State v. Brosseit

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Justia Opinion Summary

The Supreme Court affirmed the decision of the court of appeals affirming Defendant’s conviction for driving under the influence (DUI), holding that the lower courts did not err when they concluded that Kan. Stat. Ann. 22-3201(g) permitted the State to endorse a witness on the day of trial.

On appeal from the decision of the court of appeals panel, Defendant argued that the panel erred when it affirmed the district court’s decision to allow the late endorsement of the witness at issue because Kan. Stat. Ann. 22-3201(g) prohibits such a late endorsement. The Supreme Court affirmed, holding (1) under the line of cases interpreting section 22-3201(g) and its predecessors, Defendant was required to object to the late endorsement of the witness and request a continuance to show reversible error on appeal; and (2) because Defendant did not request a continuance, the court of appeals correctly ruled in favor of the State.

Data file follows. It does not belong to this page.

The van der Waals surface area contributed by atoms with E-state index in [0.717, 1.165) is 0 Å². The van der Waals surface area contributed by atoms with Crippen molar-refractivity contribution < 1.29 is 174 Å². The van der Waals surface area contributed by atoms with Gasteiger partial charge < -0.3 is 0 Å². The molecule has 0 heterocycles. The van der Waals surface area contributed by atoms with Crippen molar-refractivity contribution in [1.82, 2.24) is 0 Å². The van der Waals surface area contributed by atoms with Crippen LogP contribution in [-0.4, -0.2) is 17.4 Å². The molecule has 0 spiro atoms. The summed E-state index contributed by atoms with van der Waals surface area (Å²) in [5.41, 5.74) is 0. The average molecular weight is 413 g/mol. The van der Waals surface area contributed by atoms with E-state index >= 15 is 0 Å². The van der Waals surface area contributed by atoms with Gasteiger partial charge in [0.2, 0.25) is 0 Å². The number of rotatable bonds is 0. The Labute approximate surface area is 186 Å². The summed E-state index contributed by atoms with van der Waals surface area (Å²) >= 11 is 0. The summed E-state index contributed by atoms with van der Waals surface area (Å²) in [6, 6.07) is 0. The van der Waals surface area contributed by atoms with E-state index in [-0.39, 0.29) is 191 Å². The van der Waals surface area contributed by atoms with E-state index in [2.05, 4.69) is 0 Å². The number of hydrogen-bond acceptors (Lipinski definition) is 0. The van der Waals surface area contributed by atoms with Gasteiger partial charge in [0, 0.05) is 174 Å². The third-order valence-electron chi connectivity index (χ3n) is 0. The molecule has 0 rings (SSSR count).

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IN THE SUPREME COURT OF THE STATE OF KANSAS No. 114,753 STATE OF KANSAS, Appellee, v. VICTOR FRITZ BROSSEIT, Appellant. SYLLABUS BY THE COURT 1. Appellate courts review a district court's decision to permit the late endorsement of a State's witness for an abuse of discretion. 2. When interpreting a statute, appellate courts ascertain legislative intent by looking to the statute's plain language, giving common words their ordinary meaning. If the plain language is unambiguous, the court does not speculate as to the legislative intent behind it and will not read into the statute something not readily found in it. However, when faced with an ambiguity, courts must attempt to ascertain legislative intent and in doing so may look to canons of construction, legislative history, the circumstances attending the statute's passage, the purpose to be accomplished, and the effect the statute may have under the various constructions suggested. 3. Stare decisis instructs that points of law established by a court are generally followed by the same court and courts of lower rank in later cases in which the same legal issue is raised. A court will overrule prior caselaw when: (1) it is clearly convinced 1 a rule of law established in its earlier cases was originally erroneous or is no longer sound because of changing conditions and (2) more good than harm will come by departing from precedent. 4. K.S.A. 22-3201(g) gives the district court broad discretionary power in allowing the late endorsement of witnesses and prohibits late endorsement only when it will result in actual prejudice in the defendant's ability to defend against the charges. A defendant can show actual prejudice when the late endorsement comes as a surprise and the testimony was critical or, in other words, of a climactic and highly damaging nature. To show reversible error on appeal, the defendant must have objected to the late endorsement, requested a continuance, and been denied that continuance. Review of the judgment of the Court of Appeals in an unpublished opinion filed February 17, 2017. Appeal from Franklin District Court; ERIC W. GODDERZ, judge. Opinion filed August 17, 2018. Judgment of the Court of Appeals is affirmed. Judgment of the district court is affirmed. Kai Tate Mann, of Kansas Appellate Defender Office, argued the cause and was on the briefs for appellant. Stephen A. Hunting, county attorney, argued the cause, and Derek Schmidt, attorney general, was with him on the briefs for appellee. The opinion of the court was delivered by PER CURIAM: Victor Brosseit seeks review of the Court of Appeals decision affirming his conviction for driving under the influence (DUI). Brosseit argues that the district court and the panel erred when they concluded that K.S.A. 22-3201(g) permitted the State to endorse a witness on the day of trial. Finding no error, we affirm. 2 FACTUAL AND PROCEDURAL BACKGROUND On June 23, 2014, Officer Brandon Early pulled Brosseit over after Brosseit failed to maintain a single lane while driving his truck. Early claimed that he smelled a strong odor of alcohol when he made contact with Brosseit and noticed that Brosseit's eyes were bloodshot and watery and his speech was slurred. After a dispatch operator informed Early that Brosseit's license was revoked, Early asked Brosseit to exit the vehicle and perform field sobriety tests. Early testified that Brosseit stumbled when he got out of his truck. Brosseit told Early he could not perform the tests because he was disabled. Brosseit attempted to recite the alphabet at Early's request but failed to recite it accurately. He also declined to submit to a preliminary breath test. Brosseit was placed under arrest, and a second officer searched Brosseit's vehicle. The officer found an open can of beer, a plastic mug with liquid, and a bottle of whiskey that had previously been opened. Early read Brosseit an implied consent advisory and again asked if he would take a breath test. When Brosseit refused, Early obtained a warrant to obtain a blood sample. Scott Harris, an emergency medical services (EMS) paramedic, drew Brosseit's blood. Early submitted the sample to the Kansas Bureau of Investigation (KBI) laboratory for testing. The results indicated that Brosseit's blood alcohol level was 0.103, plus or minus .007. The State initially charged Brosseit with one count of felony DUI in violation of K.S.A. 2013 Supp. 8-1567(a)(3) ("operating or attempting to operate any vehicle within this state while . . . under the influence of alcohol to a degree that renders the person incapable of safely driving a vehicle"); one count of driving while his license was revoked as a habitual violator or driving while suspended in the alternative; and one count of transporting an open container. In an amended complaint, the State added 3 alternative counts of DUI in violation of K.S.A. 2013 Supp. 8-1567(a)(1) ("operating or attempting to operate any vehicle within this state while . . . [t]he alcohol concentration in the person's blood or breath as shown by any competent evidence, including other competent evidence, as defined in paragraph [1] of subsection [f] of K.S.A. 8-1013, and amendments thereto, is .08 or more") and K.S.A. 2013 Supp. 8-1567(a)(2) ("operating or attempting to operate any vehicle within this state while . . . the alcohol concentration in the person's blood or breath, as measured within three hours of the time of operating or attempting to operate a vehicle, is .08 or more"). The State amended the complaint a second time to include one count of refusal of preliminary breath test. None of the complaints identified Harris, the EMS paramedic, as a potential witness. At trial, the State sought to endorse Harris immediately before calling him as a witness. The district court allowed the endorsement over Brosseit's objection. Harris testified about his training as an EMS paramedic and about the procedure that he performs when drawing blood. He testified that he drew Brosseit's blood at the scene of Brosseit's arrest. Harris described the custody receipt that he completed when drawing Brosseit's blood and testified that after drawing the blood, he agitated the tube in which he had collected the sample, placed it in a holder, initialed it, dated it, initialed an evidence seal on the tube, and then turned it over to Early. Brosseit watched Early place the tube into an evidence kit. The trial court instructed the jury to consider whether Brosseit was guilty of DUI under two different theories: "operating a vehicle while having a blood alcohol concentration of .08 or more" as measured within three hours of the time of operating or attempting to operate the vehicle and "operating a vehicle while under the influence of alcohol." The jury found Brosseit guilty under both theories. It also found him guilty of driving while his license was revoked as a habitual violator, of transporting an alcoholic beverage in an opened container, and of refusal to take a preliminary breath test. The 4 district court sentenced Brosseit to 12 months in jail for driving under the influence, 12 months in jail for driving while his license was revoked as a habitual violator, and 30 days in jail for transporting an open container, all to run consecutive. The court also fined Brosseit $10 for refusing the preliminary breath test. Brosseit appealed and the panel affirmed his convictions. State v. Brosseit, No. 114,753, 2017 WL 657867 (Kan. App. 2017) (unpublished opinion). Brosseit petitioned for this court's review of three issues. This court granted Brosseit's petition with respect to one issue only: whether the panel erred when it affirmed the district court's decision to allow the late endorsement of Harris. ANALYSIS Brosseit argues that the district court erred when it allowed the State to endorse Harris on the day of trial because K.S.A. 22-3201(g) prohibits such a late endorsement. Preservation Before moving to the merits of Brosseit's argument, we briefly address the State's contention that Brosseit did not preserve his claim in the district court. Brosseit persuasively responds that this court cannot address the State's preservation argument because the State did not cross-petition for this court's review of any preservation issues. Supreme Court Rule 8.03(a)(4)(C) (2018 Kan. S. Ct. R. 54) provides that this court "will not consider issues not presented or fairly included" in a petition for review. Supreme Court Rule 8.03(b)(2) permits a respondent to cross-petition for this court's review of issues not included in the petition for review. The respondent may also respond to the petition for review, wherein the respondent can provide "alternative grounds for 5 affirming the decision of the Court of Appeals, provided those grounds were raised and briefed in the Court of Appeals." Supreme Court Rule 8.03(c)(3) (2018 Kan. S. Ct. R. 55). In State v. Gray, 306 Kan. 1287, 1292, 403 P.3d 1220 (2017), we declined to consider the State's preservation argument when the State had not cross-petitioned for review of the Court of Appeals' conclusion that Gray had properly preserved his claim. Here, the State argued to the Court of Appeals that Brosseit had not preserved his argument because, while he objected to Harris' late endorsement, he did not argue that the endorsement violated the plain language and legislative intent of K.S.A. 22-3201(g)—his argument on appeal. The Court of Appeals did not address the State's preservation argument; it moved directly to the merits. It is unclear whether the panel concluded the issue was properly preserved without saying so in its decision or if it neglected to consider the argument. As in Gray, the State did not cross-petition for review of the Court of Appeals conclusion or lack thereof regarding preservation. Nor did the State submit a response to the petition for review. Accordingly, the preservation issue is not before this court, and we will reach the merits of Brosseit's claim. Late Endorsement Brosseit argues that the plain language of K.S.A. 22-3201(g) requires the State to endorse all known witnesses when it files the complaint and only permits endorsement after that time if the State was unaware of the witness when it filed the complaint. Brosseit asserts that the State knew of Harris at the time it filed the complaint and was consequently barred from endorsing him later. 6 Relying on our precedent, the Court of Appeals affirmed the district court's decision to allow the State to endorse Harris because it concluded that K.S.A. 22-3201(g) permits the prosecutor to endorse any witness at any time as long as it does not cause prejudice to the defendant. Brosseit acknowledges that the lower courts followed this court's caselaw in their decisions; he argues that we have incorrectly interpreted K.S.A. 22-3201(g) in those cases. Standard of Review Appellate courts generally review the district court's decision to permit the late endorsement of a State's witness for an abuse of discretion. State v. Snow, 282 Kan. 323, 335, 144 P.3d 729 (2006), disapproved on other grounds by State v. Guder, 293 Kan. 763, 267 P.3d 751 (2012). To the extent resolution of the issue requires interpretation of a statute, this court's review is de novo. State v. Collins, 303 Kan. 472, 473-74, 362 P.3d 1098 (2015). Discussion When interpreting a statute, this court "ascertain[s] legislative intent by looking to the[] statute[']s[] plain language, giving common words their ordinary meaning. If the plain language is unambiguous," this court does "'not speculate as to the legislative intent behind it and will not read into the statute something not readily found in it.'" State v. Ryce, 303 Kan. 899, 906, 368 P.3d 342 (2016) (quoting University of Kan. Hosp. Auth. v. Board of Comm'rs of Unified Gov't, 301 Kan. 993, 998-99, 348 P.3d 602 [2015]), affirmed 306 Kan. 682, 396 P.3d 711 (2017). However, "[w]hen faced with an ambiguity, courts must attempt to ascertain legislative intent and in doing so may look to canons of construction, legislative history, the circumstances attending the statute's passage, the 7 purpose to be accomplished, and the effect the statute may have under the various constructions suggested." State v. Quested, 302 Kan. 262, 268, 352 P.3d 553 (2015). Brosseit calls into question this court's long-standing interpretation of K.S.A. 223201(g). Therefore, we must also consider the doctrine of stare decisis. Stare decisis "instructs that points of law established by a court are generally followed by the same court and courts of lower rank in later cases in which the same legal issue is raised." Hoesli v. Triplett, Inc., 303 Kan. 358, 362-63, 361 P.3d 504 (2015). However, this court will "overrule prior caselaw when: (1) it is clearly convinced a rule of law established in its earlier cases was originally erroneous or is no longer sound because of changing conditions and (2) more good than harm will come by departing from precedent." Hoesli, 303 Kan. at 363. K.S.A. 22-3201(g) provides the following guidelines for endorsing States' witnesses: "Except as otherwise provided, the prosecuting attorney shall endorse the names of all witnesses known to the prosecuting attorney upon the complaint, information and indictment at the time of filing it. Except as otherwise provided, the prosecuting attorney may endorse on it the names of other witnesses that may afterward become known to the prosecuting attorney, at times that the court may by rule or otherwise prescribe. If any witness is to testify and the prosecuting attorney believes the witness who has provided information is in danger of intimidation or retaliation, the prosecuting attorney may delay identifying such informant witness until such informant witness actually testifies but in no event shall identification of a witness be delayed beyond arraignment without further order of the court after hearing and an opportunity of the defendant to be heard." 8 This court has interpreted K.S.A. 22-3201(g) and its prior versions to require prosecutors to endorse known witnesses on the complaint at the time it is filed but has held that the failure to do so does not bar the State from endorsing the witness later. See State v. Donaldson, 279 Kan. 694, 704, 112 P.3d 99 (2005). We have held that the statute gives "the district court broad discretionary power in allowing the late endorsement of witnesses" and prohibits late endorsement only when it will result in "actual prejudice in [the defendant's] ability to defend against the charges." Snow, 282 Kan. at 335. A defendant can show actual prejudice when the late endorsement comes as a surprise "'and the testimony was critical or, in other words, of "a climactic and highly damaging nature."'" State v. Shelby, 277 Kan. 668, 674, 89 P.3d 558 (2004) (quoting State v. Stafford, 213 Kan. 152, 164, 515 P.2d 769 [1973]). To show reversible error on appeal, the defendant must have objected to the late endorsement, requested a continuance, and been denied that continuance. Donaldson, 279 Kan. at 705. This court has been interpreting the language in the statute and its predecessors in the same manner for over a century. See The State v. Price, 55 Kan. 606, 608, 40 P. 1000 (1895). Following the doctrine of stare decisis, we will only change course if we are clearly convinced that this interpretation was erroneous or is no longer sound. Brosseit argues that the statute is unambiguous and does not support this court's interpretation. He highlights the language in the statute providing that, after filing the complaint, the prosecutor may endorse "other witnesses that may afterward become known to the prosecuting attorney . . . ." (Emphasis added.) K.S.A. 22-3201(g). Brosseit asserts this language means that a prosecutor may only endorse a new witness after the complaint is filed if the prosecutor did not know of the witness at the time of filing. 9 Brosseit also contends that, as a result of the clear statutory language, a defendant is under no obligation to request a continuance in order to show reversible error on appeal. We disagree with Brosseit's claim that the statute is plain and unambiguous. On its own, the wording he highlights might have the meaning Brosseit advances, but this wording does not stand alone. After providing that "the prosecuting attorney may endorse . . . witnesses that may afterward become known to the prosecuting attorney," the sentence continues with "at times that the court may by rule or otherwise prescribe." K.S.A. 22-3201(g). This phrase appears to give the district court wide discretion to allow the State to endorse witnesses at any time. Thus, the statute gives conflicting direction. Is the State limited to endorsing only witnesses that have become known since filing the complaint? Or does the district court have the authority to allow witness endorsement at its discretion? Because the words in the statute do not answer this question, it is not plain and unambiguous. In light of the ambiguity, we turn to the legislative history to help us decide whether our long-standing interpretation is in need of correction. K.S.A. 22-3201(g)'s predecessor was enacted in 1864. It read as follows: "All information shall be filed during term in the court having jurisdiction of the offense specified therein by the prosecuting attorney of the proper county or district, as informant; he shall subscribe his name thereto, and endorse thereon the names of the witnesses known to him at the time of filing the same, and at such times before the trial of any case, as the court may by rule or otherwise prescribe. He shall also endorse thereon the names of such other witnesses as shall then be known to him." G.L. 1864, ch. 64, sec. 2. 10 The statute was amended in 1867 and 1868 and interpreted by this court in 1870 in The State v. Dickson, 6 Kan. 209 (1870). At that time, the statute provided: "Informations may be filed during term time or within twenty days preceding the term, in any court having jurisdiction of the offense specified therein (except in cases of fugitives from justice, which may be filed with the clerk in vacation), by the prosecuting attorney of the proper county, as informant; he shall subscribe his name thereto, and indorse thereon the names of the witnesses known to him at the time of filing the same. He shall also indorse thereon the names of such other witnesses as may afterwards become known to him, at such times before the trial as the court may, by rule or otherwise, prescribe. All informations shall be verified by the oath of the prosecuting attorney, complainant or some other person." G.S. 1868, ch. 82, sec. 67. Based on the language of the statute, the Dickson court affirmed the trial court's decision to allow witnesses to testify for the State when the prosecuting attorney had failed to endorse those witnesses before the trial began. The court reasoned there was nothing in the statute "which would have the effect of prohibiting a witness from testifying whose name had become known to the prosecution after the commencement of the trial, and without his name being indorsed upon the information at all." Dickson, 6 Kan. at 219. This court affirmed Dickson in The State v. Cook, 30 Kan. 82, 85, 1 P. 32 (1883), but cautioned: "[I]f the defendant is taken by surprise thereby, the court should extend to him all possible facilities for a fair, full and impartial trial, and if necessary may delay or even continue the hearing of the case until he has ample opportunity to prepare to meet the evidence of the witnesses indorsed upon the information after the commencement of the trial." 11 Furthermore, the Cook court held, "If the court shall be convinced that the county attorney had purposely failed to indorse on the information the names of the witnesses known to him at the time of filing the same, to render it difficult for the defendant to prepare his defense, the court may, under such circumstances, within its discretion, refuse to grant the request of the county attorney to indorse on the information the names of the additional witnesses . . . ." 30 Kan. at 85. In State v. Price, 55 Kan. 606, 608, 40 P. 1000 (1895), a Kansas Supreme Court comprised of different justices interpreted the Dickson/Cook cases to stand for the conclusion that it is "within the discretion of the court to permit the name of a witness known to the prosecuting attorney at the time of filing the information to be indorsed thereon after the commencement of the trial, and to permit such witness to testify on the part of the state in a criminal prosecution over the defendant's objection . . . ." It appears that, thereafter, whenever considering this statute and its successors, this court considered it to be within the trial court's discretion to allow the State to endorse a witness after the complaint was filed, whether or not the prosecutor knew of the witness at the time of filing. See, e.g., State v. Foster, 202 Kan. 259, 260, 447 P.2d 405 (1968) (while State's failure to endorse known witnesses until after they testified at trial was a "flagrant violation of the statute," district court did not abuse its discretion in allowing witnesses to testify because "no prejudice had been shown" by the defendant). Notably, the language on which Brosseit relies to support his argument and our interpretation of that language was the same in 1895 as it is today. Consequently, if our interpretation is incorrect, it has been incorrect for over 100 years. 12 But in those 100-plus years, the Legislature has not passed any amendments to address the alleged error, suggesting that it was no error at all. As we noted in State v. Jordan, 303 Kan. 1017, 1021, 370 P.3d 417 (2016), "[l]egislative inaction may not be the strongest indicator of specific legislative purpose . . . but it is an indicator." To this point, we note that the statute has been amended eight times since 1895 but never in a way that indicates our long-standing interpretation is incorrect. Brosseit disagrees. He argues that a 1996 amendment clearly indicates that the Legislature intends that all witnesses be endorsed "as soon as practicable," and in no event should they be endorsed after arraignment without a hearing on the matter. He uses this observation to argue that any cases concerning the late endorsement of a witness and decided after 1996 were decided incorrectly. Brosseit refers to the addition of the final sentence to the statute: "If any witness is to testify and the prosecuting attorney believes the witness who has provided information is in danger of intimidation or retaliation, the prosecuting attorney may delay identifying such informant witness until such informant witness actually testifies but in no event shall identification of a witness be delayed beyond arraignment without further order of the court after hearing and an opportunity of the defendant to be heard." K.S.A. 22-3201(g) This contention undercuts Brosseit's argument that the statute is plain and unambiguous—if this were true, there would be no need to turn to constructive principles. This is of little consequence, however, because we find the argument unpersuasive. Brosseit correctly observes that this court has never directly addressed this sentence when considering a postcomplaint endorsement of a State's witness. But this is 13 not a result of error; we have not addressed it because the 1996 amendment applies only when the State believes one of its witnesses is in danger of intimidation or retaliation. In none of the cases Brosseit cites was this court considering the endorsement of such a witness. See Snow, 282 Kan. 323 (State was unaware of witness when it filed the complaint); Shelby, 277 Kan. 668 (same); State v. Bell, 273 Kan. 49, 41 P.3d 783 (2002) (State's failure to endorse a witness was oversight); State v. Bloom, 273 Kan. 291, 44 P.3d 305 (2002) (late endorsement occurred because preferred witness was unavailable); State v. Martens, 274 Kan. 459, 54 P.3d 960 (2002) (court allowed late endorsement of KBI chemists when State listed "KBI chemists" as witnesses on complaint but neglected to include their names); State v. Belone, 51 Kan. App. 2d 179, 343 P.3d 128 (2015) (State decided to introduce the defendant's previous testimony on the fourth day of trial). To the extent the sentence is less than plain and clear on this point, the legislative history supports our interpretation. In a hearing in the Senate Judiciary Committee, Kyle Smith of the KBI testified in support of Senate Bill 511 (S.B. 511), the bill responsible for this amendment. Smith explained that the bill would help prosecutors get reluctant witnesses to testify by offering some protection. Hearing on S.B. 511 Before the Senate Judiciary Committee, 1996 Kan. Leg. 2 (Feb. 8, 1996). Ron Wurtz, of the Kansas Association of Criminal Defense Lawyers, testified in opposition to the bill. The minutes indicate Wurtz noted his concerns but told the committee that "language that would limit the confidentially [sic] of the witness to disclosure at the preliminary hearing would remove the majority of his association's objections . . . ." Hearing on S.B. 511 Before the Senate Judiciary Committee, 1996 Kan. Leg. 2 (Feb. 8, 1996). 14 When the Senate Judiciary Committee continued the hearing days later, Smith testified again. The minutes indicate that Smith told the committee he had worked out an amendment to S.B. 511 that addressed Wurtz' concern that prosecutors would use S.B. 511 to "abus[e] the system." Smith testified that the amendment would allow prosecutors to withhold the name of witnesses "believed to be in danger until the preliminary hearing." After Smith's testimony, the Senate Judiciary Committee voted to adopt Smith's amendment to S.B. 511 and recommend the bill favorably for passage. Hearing on S.B. 511 Before the Senate Judiciary Committee, 1996 Kan. Leg. 3 (Feb. 20, 1996). The discussion surrounding this amendment supports the interpretation that it was specifically intended to address situations in which the State wishes to withhold the name of a witness for that witness' safety. As such, the amendment does not apply to the endorsement of nonendangered witnesses and we find Brosseit's argument unconvincing. In light of the ambiguity in the statute and the Legislature's more than a centurylong acquiescence, we are obliged to follow the direction of stare decisis. Indeed, this doctrine "is particularly compelling in cases where . . . the legislature is free to alter a statute in response to court precedent with which it disagrees but declines to do so." Quested, 302 Kan. at 278. As a result, we uphold our cases interpreting K.S.A. 22-3201(g) and its predecessors. Under this line of cases, Brosseit was required to object to the late endorsement of Harris and request a continuance to show reversible error on appeal. Because Brosseit did not request a continuance, the Court of Appeals was correct when it ruled for the State. The Court of Appeals decision is affirmed. 15 *** ROSEN, J., concurring: I concur in the result because I think the error in allowing Harris to testify was harmless. However, I disagree with the majority's conclusion that K.S.A. 22-3201(g) permitted the State to endorse Harris on the day of trial. By its plain language, K.S.A. 22-3201(g) clearly requires that the State endorse all "known witnesses" when it files the complaint and limits any later endorsements to those witness who "may afterward become known to the prosecuting attorney." (Emphasis added.) In light of this clear expression of legislative intent, I cannot agree with the majority's interpretation of the statute. I would hold that if the State wishes to endorse a witness after it has filed its complaint, then the State has a duty to show that it was unaware of the witness at the time of filing. Because the State did not prove it was unaware of Harris when it filed its first complaint, I would conclude the district court erred in allowing the State to endorse Harris on the day of trial. The majority relies heavily on stare decisis to affirm this court's unwavering interpretation of the statute. While I appreciate the important role of this doctrine in our decisions, I do not believe it has a part to play in this case. The language of the statute makes clear that the long-standing interpretation is incorrect. And, although the majority is not persuaded by Brosseit's arguments, he has presented a convincing reason why departing from our current precedent would do more good than harm. Brosseit aptly points out that requiring a criminal defendant to request a continuance in order to show reversible error on appeal may force a choice between a fair trial and a speedy trial. Surely, we should consider good any action that alleviates the requirement that a defendant give up one constitutional right as a prerequisite to accessing another. 16 Ultimately, however, I agree with the result in this case because I conclude that Harris' testimony was harmless. The State likely provided sufficient evidence apart from Harris' testimony to establish the foundational requirements needed to admit the blood sample. Early testified that an EMS technician took the sample and signed the toxicology request after doing so. The toxicology request included a signature where "medical personnel" are instructed to confirm that they have drawn the blood. Even if the evidence did not suffice to meet foundational requirements, there is no reasonable probability that the jury would have found Brosseit not guilty of DUI under the theory that did not require the blood sample—driving under the influence while incapable of safely driving a vehicle. Early provided the following testimony to support that theory: that Brosseit swerved out of his lane and that there was nothing in the lane that would have caused him to do so; that when he pulled Brosseit over, Brosseit had bloodshot and watery eyes and slurred his speech and that there was an odor of alcohol; that Brosseit stumbled after he got out of the car and did not accurately recite the alphabet; and that based on his training and observations, Brosseit was under the influence of alcohol. Additionally, the State introduced evidence of open containers in Brosseit's car and video that showed Brosseit driving and swerving out of his lane and failing to accurately recite the alphabet. Based on the presence of all of this evidence, I would conclude there was no reasonable probability that the absence of the blood test results would have changed the jury's conclusion that Brosseit was guilty of DUI. JOHNSON and STEGALL, JJ., join the foregoing concurring opinion. 17